Playas in Peril
Shallow Panhandle lakes serve multiple functions, from acting as a rest stop for ducks to recharging the Ogallala Aquifer.
By Russell A. Graves
It’s late January in the far north Texas Panhandle, and like the rest of Texas this year, it’s dry. Here, it’s been nearly 120 days since the last measurable rainfall, and dust wafts from the land with even the slightest puff of wind. The ground is parched, yet Spearman rancher Bob Pearson and I are in search of Panhandle wetlands.
Creeping along in Pearson’s truck, we ease past a wagon trail whose deep, grass-covered ruts cut an old road that leads from the Canadian River bottom north across the shortgrass plain. Soon we are at the edge of a 60-acre sunken depression. The broad, round spot is a playa (pronounced PLY-yuh) lake, and it is one of an estimated 19,000 shallow water basins that make up a huge complex of wetlands that cover the northern Panhandle down through the Southern Plains to around Lubbock. Although the lake is dry now, the thick and dormant vegetation hints of a wetter time in the recent past.
Around the ancient lake, I don’t see much in the way of traditional agricultural manipulations, like row-cropping or terracing. Pearson, along with his brother and ranching partner, Doc, are past winners of the Texas Parks and Wildlife Department’s Lone Star Land Steward award. They both enjoy the fact that their family ranch is largely unchanged by man’s influence.
“This land has been in my family since the 1940s,” explains Pearson. “My dad got this ranch from the family who originally homesteaded the place back in the 1880s. Since I can remember, my dad loved the playa lakes on this ranch, and he was careful to never plow around the lakes for fear they would silt.” Pearson, now in his late 50s, plans to continue managing the ranch in the same way his dad did. “My dad was a conservationist before anyone knew what the word meant. He instilled an ethic in me to take care of this ranch and take care of the lakes.”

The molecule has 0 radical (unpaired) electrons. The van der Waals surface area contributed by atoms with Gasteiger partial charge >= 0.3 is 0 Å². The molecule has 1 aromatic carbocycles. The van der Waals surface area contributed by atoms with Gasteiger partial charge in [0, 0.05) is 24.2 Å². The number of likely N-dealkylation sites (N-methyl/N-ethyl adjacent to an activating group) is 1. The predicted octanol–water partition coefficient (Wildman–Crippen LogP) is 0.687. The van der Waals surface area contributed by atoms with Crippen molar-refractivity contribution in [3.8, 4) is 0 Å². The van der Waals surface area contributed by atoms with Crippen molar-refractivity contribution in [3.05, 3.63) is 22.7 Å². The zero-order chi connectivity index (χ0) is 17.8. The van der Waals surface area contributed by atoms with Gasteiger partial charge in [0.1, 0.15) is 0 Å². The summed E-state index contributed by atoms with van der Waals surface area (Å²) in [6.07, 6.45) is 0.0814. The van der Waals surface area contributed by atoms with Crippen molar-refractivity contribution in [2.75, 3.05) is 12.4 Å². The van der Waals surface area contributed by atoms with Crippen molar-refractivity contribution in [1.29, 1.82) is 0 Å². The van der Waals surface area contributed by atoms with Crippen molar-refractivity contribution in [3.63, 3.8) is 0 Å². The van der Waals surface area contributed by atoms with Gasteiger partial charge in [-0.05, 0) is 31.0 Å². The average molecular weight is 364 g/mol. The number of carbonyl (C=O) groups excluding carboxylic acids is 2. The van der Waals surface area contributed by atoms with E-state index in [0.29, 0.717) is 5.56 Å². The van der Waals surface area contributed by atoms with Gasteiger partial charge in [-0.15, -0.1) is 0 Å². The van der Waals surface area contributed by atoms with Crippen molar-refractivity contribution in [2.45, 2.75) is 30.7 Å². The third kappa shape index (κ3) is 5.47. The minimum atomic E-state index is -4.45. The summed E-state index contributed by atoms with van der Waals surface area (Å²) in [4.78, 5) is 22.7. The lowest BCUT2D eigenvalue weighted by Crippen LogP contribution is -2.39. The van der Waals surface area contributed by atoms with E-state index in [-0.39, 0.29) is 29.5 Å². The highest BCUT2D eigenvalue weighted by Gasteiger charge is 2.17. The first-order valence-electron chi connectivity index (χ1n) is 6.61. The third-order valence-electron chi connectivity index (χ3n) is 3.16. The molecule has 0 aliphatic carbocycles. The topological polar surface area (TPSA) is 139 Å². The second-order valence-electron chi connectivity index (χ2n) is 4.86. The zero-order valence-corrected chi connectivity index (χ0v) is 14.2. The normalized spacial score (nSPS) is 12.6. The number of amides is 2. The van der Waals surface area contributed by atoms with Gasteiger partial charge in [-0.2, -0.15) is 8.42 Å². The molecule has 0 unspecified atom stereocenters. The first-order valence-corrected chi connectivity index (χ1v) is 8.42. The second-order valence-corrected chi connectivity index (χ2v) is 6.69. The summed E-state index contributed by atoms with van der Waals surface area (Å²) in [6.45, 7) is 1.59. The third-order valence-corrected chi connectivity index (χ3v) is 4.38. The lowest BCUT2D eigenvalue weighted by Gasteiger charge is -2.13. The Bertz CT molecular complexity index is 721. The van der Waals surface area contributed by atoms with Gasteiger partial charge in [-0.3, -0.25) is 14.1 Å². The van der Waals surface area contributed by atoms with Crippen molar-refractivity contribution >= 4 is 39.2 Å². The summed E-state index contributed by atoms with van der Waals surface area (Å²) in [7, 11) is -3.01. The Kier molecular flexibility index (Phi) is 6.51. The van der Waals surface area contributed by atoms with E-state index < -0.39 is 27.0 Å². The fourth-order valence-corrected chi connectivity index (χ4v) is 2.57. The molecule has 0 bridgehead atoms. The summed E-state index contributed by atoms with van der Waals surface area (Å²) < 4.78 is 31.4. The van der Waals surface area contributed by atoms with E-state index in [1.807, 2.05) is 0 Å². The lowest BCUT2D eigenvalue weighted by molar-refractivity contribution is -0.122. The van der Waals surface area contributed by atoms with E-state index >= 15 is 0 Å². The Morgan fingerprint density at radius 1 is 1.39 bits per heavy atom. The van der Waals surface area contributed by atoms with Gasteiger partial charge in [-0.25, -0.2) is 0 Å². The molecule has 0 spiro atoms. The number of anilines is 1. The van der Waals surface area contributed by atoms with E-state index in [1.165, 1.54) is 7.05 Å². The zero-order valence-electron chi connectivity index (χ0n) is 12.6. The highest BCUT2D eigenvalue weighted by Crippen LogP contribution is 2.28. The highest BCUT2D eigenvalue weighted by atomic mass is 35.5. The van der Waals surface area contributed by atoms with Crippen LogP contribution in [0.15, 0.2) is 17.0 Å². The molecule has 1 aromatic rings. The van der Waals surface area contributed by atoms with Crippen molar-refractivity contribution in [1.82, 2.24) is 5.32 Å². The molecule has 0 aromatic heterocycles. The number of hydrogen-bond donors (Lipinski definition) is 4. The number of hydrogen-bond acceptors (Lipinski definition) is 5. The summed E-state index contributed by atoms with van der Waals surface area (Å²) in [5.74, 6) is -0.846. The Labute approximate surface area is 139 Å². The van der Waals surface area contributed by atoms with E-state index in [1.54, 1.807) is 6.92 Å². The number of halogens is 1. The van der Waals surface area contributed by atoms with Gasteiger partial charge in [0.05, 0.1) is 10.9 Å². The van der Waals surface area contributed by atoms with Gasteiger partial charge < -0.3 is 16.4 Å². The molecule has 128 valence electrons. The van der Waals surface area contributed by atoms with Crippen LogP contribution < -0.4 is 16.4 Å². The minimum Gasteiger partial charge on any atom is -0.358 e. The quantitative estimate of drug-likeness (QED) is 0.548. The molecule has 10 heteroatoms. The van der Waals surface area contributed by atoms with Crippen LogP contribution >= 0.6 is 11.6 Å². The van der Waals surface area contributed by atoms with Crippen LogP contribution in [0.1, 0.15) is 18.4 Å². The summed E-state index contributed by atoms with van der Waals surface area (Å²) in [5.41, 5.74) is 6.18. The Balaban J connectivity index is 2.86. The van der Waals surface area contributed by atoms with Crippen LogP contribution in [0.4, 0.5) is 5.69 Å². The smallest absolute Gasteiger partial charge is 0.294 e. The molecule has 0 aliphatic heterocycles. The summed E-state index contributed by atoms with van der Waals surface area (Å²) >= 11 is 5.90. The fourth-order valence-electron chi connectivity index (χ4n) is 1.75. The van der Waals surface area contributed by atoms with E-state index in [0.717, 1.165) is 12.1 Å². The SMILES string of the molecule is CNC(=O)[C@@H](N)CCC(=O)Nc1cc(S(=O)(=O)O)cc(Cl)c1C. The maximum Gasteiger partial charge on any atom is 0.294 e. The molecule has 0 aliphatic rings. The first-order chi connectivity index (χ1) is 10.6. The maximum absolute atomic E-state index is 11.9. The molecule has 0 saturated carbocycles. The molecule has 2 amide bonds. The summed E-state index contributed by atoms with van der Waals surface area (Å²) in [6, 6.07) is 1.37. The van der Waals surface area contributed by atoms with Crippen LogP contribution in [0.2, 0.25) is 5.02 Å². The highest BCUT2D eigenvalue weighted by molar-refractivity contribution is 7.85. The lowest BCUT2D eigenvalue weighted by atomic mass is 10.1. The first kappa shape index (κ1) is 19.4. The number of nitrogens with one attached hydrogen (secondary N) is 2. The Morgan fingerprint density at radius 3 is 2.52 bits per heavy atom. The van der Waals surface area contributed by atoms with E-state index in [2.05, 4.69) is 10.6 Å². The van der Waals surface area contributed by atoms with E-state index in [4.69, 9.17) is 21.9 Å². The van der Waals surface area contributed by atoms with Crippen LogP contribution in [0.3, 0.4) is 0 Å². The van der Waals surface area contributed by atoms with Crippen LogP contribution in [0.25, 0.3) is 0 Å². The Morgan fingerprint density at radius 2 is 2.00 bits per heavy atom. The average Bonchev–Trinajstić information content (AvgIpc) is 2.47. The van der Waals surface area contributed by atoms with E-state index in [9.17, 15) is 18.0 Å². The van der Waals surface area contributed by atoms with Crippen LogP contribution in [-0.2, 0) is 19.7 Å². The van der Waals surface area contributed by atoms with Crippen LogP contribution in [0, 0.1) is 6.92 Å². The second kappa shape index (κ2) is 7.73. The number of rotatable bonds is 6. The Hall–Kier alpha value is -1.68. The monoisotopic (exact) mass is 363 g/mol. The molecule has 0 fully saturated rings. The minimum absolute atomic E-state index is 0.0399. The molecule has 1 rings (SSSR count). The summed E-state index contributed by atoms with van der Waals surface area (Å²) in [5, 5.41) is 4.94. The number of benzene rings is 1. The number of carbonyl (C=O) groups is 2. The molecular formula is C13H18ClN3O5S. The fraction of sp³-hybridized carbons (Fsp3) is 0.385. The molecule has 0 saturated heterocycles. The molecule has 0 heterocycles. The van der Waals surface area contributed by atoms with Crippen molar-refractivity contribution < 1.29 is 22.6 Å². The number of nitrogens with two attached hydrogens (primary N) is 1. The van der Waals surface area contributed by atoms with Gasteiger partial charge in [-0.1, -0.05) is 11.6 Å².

Even now, when the lake is bone dry, Pearson still finds beauty in the wetland. “When the playa is wet, all kinds of waterfowl and birds flock in here,” he says. “When it’s dry, wildlife still uses the lake. I won’t be surprised if we see … ” He pauses and points to the east. In the grass, 50 yards away, I see the unmistakable form of deer antlers sticking up through the dried smartweed. In the taller weeds around the lake’s margin, I see a couple of gray bodies slipping through the weeds. “There are always mule deer hanging out in these lake bottoms. They’ll bed in the high weeds and feed on some of the plants that grow in the wet soil.” In the course of an hour, I see jackrabbits, mule deer, a few whitetails, quail and numerous songbirds around the 60-acre playa. All are animals not typically associated with wetlands, but ones that benefit from the shallow basins nonetheless.
For centuries, the wet-dry cycles of the high plains wetlands benefited wildlife and plant life alike. Since the Clovis period of 11,500 years ago, ancient people benefited from the lakes as well. Artifacts discovered in an ancient Roberts County playa (just a few miles southeast of here, near Miami) include spears and scrapers found in proximity to elephant bones. People of the Folsom period (10,900 10,000 years ago) supplemented their bison diet with various aquatic animals and ducks they captured from playas.